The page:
This current strength explains why it is premature to cast doubt on the possibility of hitting the herd immunity threshold—the mark where the virus can no longer thrive in a community. The Pfizer and Moderna vaccines show real-world effectiveness against COVID-19 in the realm of 90%, whether it comes to stopping disease symptoms or the infection itself.
That puts these two-dose mRNA jabs on the same plane as gold-standard vaccines against measles, mumps, whooping cough and HPV—all of which are capable of establishing community-level shields. Even the Johnson & Johnson COVID vaccine is showing 76% effectiveness in the real world, according to an early study from the Mayo Clinic. The data around the Pfizer and Moderna shots reportedly buoyed the Centers for Disease Control and Prevention’s decision to lift mask restrictions for the fully inoculated.
“I’m pretty convinced that if everybody was vaccinated—that includes children—then we could indeed achieve herd immunity and effectively drive SARS-CoV-2 to extinction,” Bieniasz said.
Researchers expect this community protection to kick in after about 75% to 80% of a region is fully vaccinated or has developed natural defenses after an infection. That appears to be happening in Israel, which has a population about the size of New York City.
Of course, neighborhoods and nations can land short of completely stopping coronavirus infections and still prevent the majority of severe disease and COVID deaths. Our hospitals can go back to relative normality in this scenario—while our friends and families return to doing what we remember.
That’s happening across the five boroughs and New York state. But some neighborhoods and counties remain well under 50% vaccinated. They could be hit by a resurgence, especially as the variants keep spreading and mutating.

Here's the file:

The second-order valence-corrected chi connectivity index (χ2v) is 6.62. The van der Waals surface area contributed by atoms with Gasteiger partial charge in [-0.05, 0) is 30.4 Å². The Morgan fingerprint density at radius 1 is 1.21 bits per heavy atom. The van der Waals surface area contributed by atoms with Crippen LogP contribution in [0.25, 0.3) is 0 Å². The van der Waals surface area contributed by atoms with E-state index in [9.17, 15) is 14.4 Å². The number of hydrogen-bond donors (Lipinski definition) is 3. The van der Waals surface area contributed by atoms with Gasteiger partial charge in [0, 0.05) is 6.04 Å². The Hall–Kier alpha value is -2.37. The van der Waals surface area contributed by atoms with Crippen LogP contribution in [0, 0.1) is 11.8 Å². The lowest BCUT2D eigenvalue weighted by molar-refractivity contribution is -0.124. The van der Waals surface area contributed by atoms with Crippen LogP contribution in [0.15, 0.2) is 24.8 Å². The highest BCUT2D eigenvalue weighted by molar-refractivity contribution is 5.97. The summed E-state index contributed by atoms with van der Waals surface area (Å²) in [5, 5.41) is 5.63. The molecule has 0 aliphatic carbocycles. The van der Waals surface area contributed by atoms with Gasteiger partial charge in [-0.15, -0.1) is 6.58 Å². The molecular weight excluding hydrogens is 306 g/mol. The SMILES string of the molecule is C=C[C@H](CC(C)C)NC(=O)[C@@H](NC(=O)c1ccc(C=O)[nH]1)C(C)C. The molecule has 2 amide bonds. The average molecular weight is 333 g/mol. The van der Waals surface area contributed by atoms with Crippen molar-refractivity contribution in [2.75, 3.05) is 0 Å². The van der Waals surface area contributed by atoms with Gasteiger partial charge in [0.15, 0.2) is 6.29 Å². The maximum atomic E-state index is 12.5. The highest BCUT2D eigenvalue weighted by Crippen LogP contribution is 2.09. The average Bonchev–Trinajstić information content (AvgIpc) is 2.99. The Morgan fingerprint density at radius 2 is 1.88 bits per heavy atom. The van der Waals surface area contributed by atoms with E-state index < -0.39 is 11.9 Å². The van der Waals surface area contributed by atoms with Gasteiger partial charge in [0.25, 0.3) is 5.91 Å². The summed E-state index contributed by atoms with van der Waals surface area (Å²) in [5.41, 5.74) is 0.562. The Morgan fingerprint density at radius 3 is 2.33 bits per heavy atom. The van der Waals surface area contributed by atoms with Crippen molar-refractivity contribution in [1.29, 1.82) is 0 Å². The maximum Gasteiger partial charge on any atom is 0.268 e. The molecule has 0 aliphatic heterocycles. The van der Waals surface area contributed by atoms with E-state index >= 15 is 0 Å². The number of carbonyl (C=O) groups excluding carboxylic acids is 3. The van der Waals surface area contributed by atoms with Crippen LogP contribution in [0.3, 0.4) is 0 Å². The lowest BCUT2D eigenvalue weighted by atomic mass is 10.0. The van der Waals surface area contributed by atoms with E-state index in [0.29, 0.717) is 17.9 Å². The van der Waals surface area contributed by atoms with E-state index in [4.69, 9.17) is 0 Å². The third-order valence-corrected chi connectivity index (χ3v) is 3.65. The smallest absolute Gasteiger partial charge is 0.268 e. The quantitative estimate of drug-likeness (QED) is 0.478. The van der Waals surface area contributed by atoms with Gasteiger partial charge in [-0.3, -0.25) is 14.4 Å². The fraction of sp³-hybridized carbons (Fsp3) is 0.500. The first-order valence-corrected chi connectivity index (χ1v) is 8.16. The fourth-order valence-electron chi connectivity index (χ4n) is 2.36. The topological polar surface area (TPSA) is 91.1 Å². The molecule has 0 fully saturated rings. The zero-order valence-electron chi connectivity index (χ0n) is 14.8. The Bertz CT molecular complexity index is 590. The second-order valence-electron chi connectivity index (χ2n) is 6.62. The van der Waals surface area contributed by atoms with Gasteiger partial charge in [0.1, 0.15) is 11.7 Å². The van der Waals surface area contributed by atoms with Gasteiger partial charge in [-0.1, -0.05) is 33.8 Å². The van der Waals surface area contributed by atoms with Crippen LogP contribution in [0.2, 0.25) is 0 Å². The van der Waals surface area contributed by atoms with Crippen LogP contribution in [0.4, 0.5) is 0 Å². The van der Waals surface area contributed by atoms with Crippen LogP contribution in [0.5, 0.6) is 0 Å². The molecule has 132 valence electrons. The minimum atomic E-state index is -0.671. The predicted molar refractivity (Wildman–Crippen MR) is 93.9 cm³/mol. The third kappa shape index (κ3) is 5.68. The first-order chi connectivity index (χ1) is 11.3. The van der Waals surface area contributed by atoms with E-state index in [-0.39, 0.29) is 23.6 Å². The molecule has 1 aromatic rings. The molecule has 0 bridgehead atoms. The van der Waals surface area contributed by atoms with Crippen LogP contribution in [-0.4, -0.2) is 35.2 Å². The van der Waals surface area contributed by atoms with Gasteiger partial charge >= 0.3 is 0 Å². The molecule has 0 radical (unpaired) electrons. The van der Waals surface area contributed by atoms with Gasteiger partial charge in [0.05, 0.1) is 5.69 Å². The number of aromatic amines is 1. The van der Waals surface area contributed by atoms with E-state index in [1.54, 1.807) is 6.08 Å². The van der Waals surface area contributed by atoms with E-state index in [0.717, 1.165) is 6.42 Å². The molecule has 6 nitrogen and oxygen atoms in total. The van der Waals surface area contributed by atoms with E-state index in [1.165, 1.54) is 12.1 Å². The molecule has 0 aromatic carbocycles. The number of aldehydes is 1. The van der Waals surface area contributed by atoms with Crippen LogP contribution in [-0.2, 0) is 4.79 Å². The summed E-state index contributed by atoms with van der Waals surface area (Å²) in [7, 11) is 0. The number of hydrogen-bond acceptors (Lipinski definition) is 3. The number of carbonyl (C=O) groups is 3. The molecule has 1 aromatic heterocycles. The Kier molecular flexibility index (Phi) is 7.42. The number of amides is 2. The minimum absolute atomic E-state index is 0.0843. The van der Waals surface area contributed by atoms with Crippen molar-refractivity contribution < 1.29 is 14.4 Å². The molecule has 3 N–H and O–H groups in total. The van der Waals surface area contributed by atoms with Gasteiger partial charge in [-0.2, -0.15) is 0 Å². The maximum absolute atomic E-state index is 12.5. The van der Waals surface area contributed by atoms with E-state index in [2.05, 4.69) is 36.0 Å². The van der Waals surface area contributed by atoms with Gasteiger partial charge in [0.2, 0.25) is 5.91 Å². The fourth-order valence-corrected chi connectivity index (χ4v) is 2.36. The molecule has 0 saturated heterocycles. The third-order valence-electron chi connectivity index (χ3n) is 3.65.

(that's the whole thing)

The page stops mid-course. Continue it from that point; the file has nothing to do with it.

So, You Care About Others…And Your Medical Bills…
The variants are less of a problem in the short term if you’re fully vaccinated, but the mutants continue to circulate in communities and countries with less immunity. Each case is a new opportunity to evolve, a handful of mutations at a time.
When this slow buildup affects our immunity against the germ, it is called antigenic drift. The process partially explains why we need to update the flu vaccine every year. The coronavirus seems to be following this track, which could determine if and how often booster shots are needed.
“We’re still learning a little bit how that’s going to play out,” Bieniasz said. But the recent rise of the variants is evidence that the virus is now trying to learn how to thwart our immune systems. Early in the pandemic, the virus wasn’t accumulating mutations in such a purposeful way, he added.
The B.1.617 variant first isolated in India is showing signs of breaking through the non-mRNA vaccines. The Indian Medical Association told the Financial Times this week that “at least nine of 194 doctors that had died of COVID-19 during the recent outbreak were believed to have been fully vaccinated.” India is using their homegrown Covaxin jab as well as the shots from U.K.-based AstraZeneca and Russia’s Sputnik V.
British officials warned on Friday of a worrying rise of the B.1.617 variant in parts of their country. They’re now confident this mutant is more transmissible than the B.1.1.7 variant from the U.K.—which is now dominant in the U.S.—and are planning a “vaccine surge” to the most affected areas.
Fully vaccinating 50% of the U.S. by autumn could prevent 252,000 hospitalizations, almost 30,000 deaths and nearly $4 billion in direct medical costs.